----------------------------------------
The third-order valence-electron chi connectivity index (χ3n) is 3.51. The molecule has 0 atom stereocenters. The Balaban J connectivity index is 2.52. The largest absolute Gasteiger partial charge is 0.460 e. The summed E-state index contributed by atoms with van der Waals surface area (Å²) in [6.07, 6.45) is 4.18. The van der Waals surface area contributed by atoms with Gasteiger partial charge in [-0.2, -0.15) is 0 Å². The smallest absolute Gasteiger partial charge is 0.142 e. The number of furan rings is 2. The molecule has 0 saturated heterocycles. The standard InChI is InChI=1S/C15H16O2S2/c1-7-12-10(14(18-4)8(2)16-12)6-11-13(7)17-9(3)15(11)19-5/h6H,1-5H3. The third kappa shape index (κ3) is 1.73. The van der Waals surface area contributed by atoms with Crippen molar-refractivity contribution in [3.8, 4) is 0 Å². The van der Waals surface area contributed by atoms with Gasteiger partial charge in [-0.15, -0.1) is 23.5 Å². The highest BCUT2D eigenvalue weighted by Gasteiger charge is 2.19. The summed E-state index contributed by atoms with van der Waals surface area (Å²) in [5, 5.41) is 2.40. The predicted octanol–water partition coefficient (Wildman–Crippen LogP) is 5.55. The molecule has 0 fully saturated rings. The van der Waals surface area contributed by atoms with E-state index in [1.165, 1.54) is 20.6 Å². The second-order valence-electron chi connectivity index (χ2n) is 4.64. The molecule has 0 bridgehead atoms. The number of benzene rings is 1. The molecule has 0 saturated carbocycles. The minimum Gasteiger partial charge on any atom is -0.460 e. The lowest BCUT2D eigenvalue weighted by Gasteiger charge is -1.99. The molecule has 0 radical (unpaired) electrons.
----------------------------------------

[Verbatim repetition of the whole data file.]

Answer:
The third-order valence-electron chi connectivity index (χ3n) is 3.51. The molecule has 0 atom stereocenters. The Balaban J connectivity index is 2.52. The largest absolute Gasteiger partial charge is 0.460 e. The summed E-state index contributed by atoms with van der Waals surface area (Å²) in [6.07, 6.45) is 4.18. The van der Waals surface area contributed by atoms with Gasteiger partial charge in [-0.2, -0.15) is 0 Å². The smallest absolute Gasteiger partial charge is 0.142 e. The number of furan rings is 2. The molecule has 0 saturated heterocycles. The standard InChI is InChI=1S/C15H16O2S2/c1-7-12-10(14(18-4)8(2)16-12)6-11-13(7)17-9(3)15(11)19-5/h6H,1-5H3. The third kappa shape index (κ3) is 1.73. The van der Waals surface area contributed by atoms with Crippen molar-refractivity contribution in [3.8, 4) is 0 Å². The van der Waals surface area contributed by atoms with Gasteiger partial charge in [-0.15, -0.1) is 23.5 Å². The highest BCUT2D eigenvalue weighted by Gasteiger charge is 2.19. The summed E-state index contributed by atoms with van der Waals surface area (Å²) in [5, 5.41) is 2.40. The predicted octanol–water partition coefficient (Wildman–Crippen LogP) is 5.55. The molecule has 0 fully saturated rings. The van der Waals surface area contributed by atoms with E-state index in [1.165, 1.54) is 20.6 Å². The second-order valence-electron chi connectivity index (χ2n) is 4.64. The molecule has 0 bridgehead atoms. The number of benzene rings is 1. The molecule has 0 saturated carbocycles. The minimum Gasteiger partial charge on any atom is -0.460 e. The lowest BCUT2D eigenvalue weighted by Gasteiger charge is -1.99. The molecule has 0 radical (unpaired) electrons.